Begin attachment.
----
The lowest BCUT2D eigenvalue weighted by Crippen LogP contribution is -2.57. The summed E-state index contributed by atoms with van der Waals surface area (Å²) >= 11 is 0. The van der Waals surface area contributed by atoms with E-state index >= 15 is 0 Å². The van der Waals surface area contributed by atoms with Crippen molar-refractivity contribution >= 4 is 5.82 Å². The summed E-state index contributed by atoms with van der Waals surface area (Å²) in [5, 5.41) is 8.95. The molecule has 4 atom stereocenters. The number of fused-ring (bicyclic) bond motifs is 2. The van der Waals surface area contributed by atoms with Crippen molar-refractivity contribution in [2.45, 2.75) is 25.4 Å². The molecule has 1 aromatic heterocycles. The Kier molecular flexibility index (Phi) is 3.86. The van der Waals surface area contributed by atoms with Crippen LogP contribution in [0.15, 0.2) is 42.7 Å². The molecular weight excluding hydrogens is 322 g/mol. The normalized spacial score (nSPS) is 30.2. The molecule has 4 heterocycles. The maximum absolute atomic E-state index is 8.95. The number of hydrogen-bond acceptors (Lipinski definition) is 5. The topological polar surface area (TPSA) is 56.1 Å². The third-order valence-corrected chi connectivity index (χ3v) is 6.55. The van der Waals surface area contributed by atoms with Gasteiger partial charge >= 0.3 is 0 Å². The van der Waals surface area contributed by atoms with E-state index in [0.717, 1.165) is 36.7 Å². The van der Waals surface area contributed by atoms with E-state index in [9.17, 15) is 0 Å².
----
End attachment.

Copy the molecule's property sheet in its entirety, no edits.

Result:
The lowest BCUT2D eigenvalue weighted by Crippen LogP contribution is -2.57. The summed E-state index contributed by atoms with van der Waals surface area (Å²) >= 11 is 0. The van der Waals surface area contributed by atoms with E-state index >= 15 is 0 Å². The van der Waals surface area contributed by atoms with Crippen molar-refractivity contribution >= 4 is 5.82 Å². The summed E-state index contributed by atoms with van der Waals surface area (Å²) in [5, 5.41) is 8.95. The molecule has 4 atom stereocenters. The number of fused-ring (bicyclic) bond motifs is 2. The van der Waals surface area contributed by atoms with Crippen molar-refractivity contribution in [2.45, 2.75) is 25.4 Å². The molecule has 1 aromatic heterocycles. The Kier molecular flexibility index (Phi) is 3.86. The van der Waals surface area contributed by atoms with Crippen LogP contribution in [0.15, 0.2) is 42.7 Å². The molecular weight excluding hydrogens is 322 g/mol. The normalized spacial score (nSPS) is 30.2. The molecule has 4 heterocycles. The maximum absolute atomic E-state index is 8.95. The number of hydrogen-bond acceptors (Lipinski definition) is 5. The topological polar surface area (TPSA) is 56.1 Å². The third-order valence-corrected chi connectivity index (χ3v) is 6.55. The van der Waals surface area contributed by atoms with Gasteiger partial charge >= 0.3 is 0 Å². The van der Waals surface area contributed by atoms with E-state index in [0.717, 1.165) is 36.7 Å². The van der Waals surface area contributed by atoms with E-state index in [9.17, 15) is 0 Å².